And either way, the reality is that we all know (and hopefully amonst traddies at least, accept!) what the Church's teaching on women priests is, so let's please just move on.
Because there are other issues that we should be focusing on, and the importance of motherhood is one of them!
In the family
We live, after all, in a secular culture which treats children as a consumer good rather than a gift from God for the future of our society. That often derides large families as ecologically irresponsible - when in fact, apart from anything else it is the antidote to the large scale immigration that will otherwise fundamentally undermine the christian culture of our country. That encourages parents to blame teachers for the failure of their children to know their faith, instead of looking to their own responsibilities. That blames everyone but ourselves for the vocations crisis.
So Sunday should be a chance for priests to laud the role of faithful mothers who follow the Church's moral teachings, pass on their faith to their children, and encourage their children to consider a vocation as a priest or religious.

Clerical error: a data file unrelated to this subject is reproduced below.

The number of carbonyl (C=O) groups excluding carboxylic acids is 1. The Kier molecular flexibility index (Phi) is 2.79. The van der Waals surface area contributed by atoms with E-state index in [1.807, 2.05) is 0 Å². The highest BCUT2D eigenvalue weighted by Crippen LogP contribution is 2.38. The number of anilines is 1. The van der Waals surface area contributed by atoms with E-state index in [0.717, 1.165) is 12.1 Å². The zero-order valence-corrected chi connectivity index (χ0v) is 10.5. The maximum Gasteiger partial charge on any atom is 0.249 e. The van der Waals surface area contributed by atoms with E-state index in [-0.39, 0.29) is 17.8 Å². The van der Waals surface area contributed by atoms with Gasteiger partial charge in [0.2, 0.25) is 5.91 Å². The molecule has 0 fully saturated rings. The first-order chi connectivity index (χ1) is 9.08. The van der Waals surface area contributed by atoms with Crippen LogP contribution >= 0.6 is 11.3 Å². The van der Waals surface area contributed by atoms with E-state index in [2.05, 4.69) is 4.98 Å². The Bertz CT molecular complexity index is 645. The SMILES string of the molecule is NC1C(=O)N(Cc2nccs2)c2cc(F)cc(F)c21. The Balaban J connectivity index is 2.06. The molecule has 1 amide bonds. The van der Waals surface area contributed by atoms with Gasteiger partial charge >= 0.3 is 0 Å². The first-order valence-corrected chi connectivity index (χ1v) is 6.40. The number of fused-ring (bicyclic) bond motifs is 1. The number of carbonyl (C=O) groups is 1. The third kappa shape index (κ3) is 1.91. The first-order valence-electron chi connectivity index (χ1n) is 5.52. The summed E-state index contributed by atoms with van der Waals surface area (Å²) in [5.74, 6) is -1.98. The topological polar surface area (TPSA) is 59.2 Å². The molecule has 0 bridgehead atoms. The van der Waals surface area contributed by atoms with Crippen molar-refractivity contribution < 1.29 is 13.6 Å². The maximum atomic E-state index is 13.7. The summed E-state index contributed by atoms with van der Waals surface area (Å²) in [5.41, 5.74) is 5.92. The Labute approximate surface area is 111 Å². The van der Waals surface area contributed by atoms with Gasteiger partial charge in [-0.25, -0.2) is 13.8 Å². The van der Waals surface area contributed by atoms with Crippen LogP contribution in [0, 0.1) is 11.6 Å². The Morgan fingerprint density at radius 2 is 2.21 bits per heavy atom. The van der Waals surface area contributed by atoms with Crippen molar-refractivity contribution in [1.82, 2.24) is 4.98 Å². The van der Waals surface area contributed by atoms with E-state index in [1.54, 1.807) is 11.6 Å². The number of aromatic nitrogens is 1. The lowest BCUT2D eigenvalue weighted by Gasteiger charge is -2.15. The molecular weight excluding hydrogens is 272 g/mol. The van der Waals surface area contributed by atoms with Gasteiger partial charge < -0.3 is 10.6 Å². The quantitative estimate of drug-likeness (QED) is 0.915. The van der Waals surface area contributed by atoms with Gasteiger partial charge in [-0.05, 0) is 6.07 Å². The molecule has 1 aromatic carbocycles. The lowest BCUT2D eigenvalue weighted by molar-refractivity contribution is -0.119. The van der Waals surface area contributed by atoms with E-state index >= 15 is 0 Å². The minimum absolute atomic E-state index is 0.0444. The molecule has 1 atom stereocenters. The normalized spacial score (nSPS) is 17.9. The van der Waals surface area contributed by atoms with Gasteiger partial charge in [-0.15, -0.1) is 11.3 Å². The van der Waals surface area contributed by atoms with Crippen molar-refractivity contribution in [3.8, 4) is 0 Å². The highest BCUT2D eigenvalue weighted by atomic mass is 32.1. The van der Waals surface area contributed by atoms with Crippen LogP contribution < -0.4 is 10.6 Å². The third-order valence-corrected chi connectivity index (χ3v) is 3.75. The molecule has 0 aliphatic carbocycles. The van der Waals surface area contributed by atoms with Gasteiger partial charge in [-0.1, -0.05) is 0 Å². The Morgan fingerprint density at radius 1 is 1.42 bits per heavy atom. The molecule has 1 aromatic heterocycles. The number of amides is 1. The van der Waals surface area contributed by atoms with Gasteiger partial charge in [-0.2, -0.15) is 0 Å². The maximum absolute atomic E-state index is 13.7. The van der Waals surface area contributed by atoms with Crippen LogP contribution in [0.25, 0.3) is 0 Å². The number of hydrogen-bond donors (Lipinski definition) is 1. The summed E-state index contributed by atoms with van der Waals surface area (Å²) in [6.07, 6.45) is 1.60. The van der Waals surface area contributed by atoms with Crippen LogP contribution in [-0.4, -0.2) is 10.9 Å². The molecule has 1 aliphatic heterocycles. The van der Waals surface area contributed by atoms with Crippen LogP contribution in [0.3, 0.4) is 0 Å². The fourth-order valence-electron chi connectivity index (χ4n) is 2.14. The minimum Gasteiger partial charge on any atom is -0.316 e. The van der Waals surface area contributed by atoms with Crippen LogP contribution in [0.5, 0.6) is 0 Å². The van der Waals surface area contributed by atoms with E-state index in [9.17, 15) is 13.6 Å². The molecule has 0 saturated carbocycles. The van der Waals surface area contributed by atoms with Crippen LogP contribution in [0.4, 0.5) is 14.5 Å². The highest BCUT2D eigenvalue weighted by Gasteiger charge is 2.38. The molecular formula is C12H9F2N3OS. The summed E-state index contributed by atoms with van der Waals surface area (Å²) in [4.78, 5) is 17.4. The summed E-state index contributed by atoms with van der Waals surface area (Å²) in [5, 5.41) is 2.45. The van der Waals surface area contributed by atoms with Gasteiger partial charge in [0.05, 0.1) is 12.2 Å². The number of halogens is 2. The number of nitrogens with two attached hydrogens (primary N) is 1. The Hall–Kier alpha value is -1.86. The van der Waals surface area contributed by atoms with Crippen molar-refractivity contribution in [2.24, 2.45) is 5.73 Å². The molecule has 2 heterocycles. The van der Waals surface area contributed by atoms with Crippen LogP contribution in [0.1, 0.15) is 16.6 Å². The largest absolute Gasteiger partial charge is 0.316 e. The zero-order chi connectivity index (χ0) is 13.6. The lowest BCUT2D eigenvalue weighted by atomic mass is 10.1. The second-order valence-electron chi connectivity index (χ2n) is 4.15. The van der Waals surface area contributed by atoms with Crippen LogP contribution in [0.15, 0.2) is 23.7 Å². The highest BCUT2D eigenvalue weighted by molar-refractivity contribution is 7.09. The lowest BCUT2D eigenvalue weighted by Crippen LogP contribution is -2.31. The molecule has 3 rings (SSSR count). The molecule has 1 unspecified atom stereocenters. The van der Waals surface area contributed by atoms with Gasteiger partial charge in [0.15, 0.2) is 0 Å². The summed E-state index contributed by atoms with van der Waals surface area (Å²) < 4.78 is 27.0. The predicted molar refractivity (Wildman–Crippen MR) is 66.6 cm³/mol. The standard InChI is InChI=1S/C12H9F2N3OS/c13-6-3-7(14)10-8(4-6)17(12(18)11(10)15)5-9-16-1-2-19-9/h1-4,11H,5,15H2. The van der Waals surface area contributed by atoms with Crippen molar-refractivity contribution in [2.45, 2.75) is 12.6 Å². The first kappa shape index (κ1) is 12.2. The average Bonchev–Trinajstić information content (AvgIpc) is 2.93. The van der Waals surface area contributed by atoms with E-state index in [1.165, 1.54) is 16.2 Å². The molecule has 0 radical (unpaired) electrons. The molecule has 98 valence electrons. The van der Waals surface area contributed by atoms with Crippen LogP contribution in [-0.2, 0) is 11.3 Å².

In the wider world
And there are some other messages the day could make us think about. There was a rather awful piece in the Sydney Morning Herald recently puzzling over the fact that historically nuns have been very successful in training their pupils to succeed in the professions.
The author concluded however that what the nuns were really teaching (along with clearly outdated virtues like humility, a commitment to service and the pursuit of excellence) was to "..go out and change the world and let the men parade around and take the credit like we do. At least you will know things will get done."
Her conclusion of course was that 'just doesn't cut it any more'. Of course not. Because our society worships power and money, and doesn't care about making a difference or doing God's will!
The proper Christian attitude is surely that it is the treasures we are stacking up in the next life, rather than recognition now that counts. It is the love with which a task is done that counts, not its obvious effects.
Women in the (visible) Church
That is not to say that obvious effects shouldn't be valued too of course.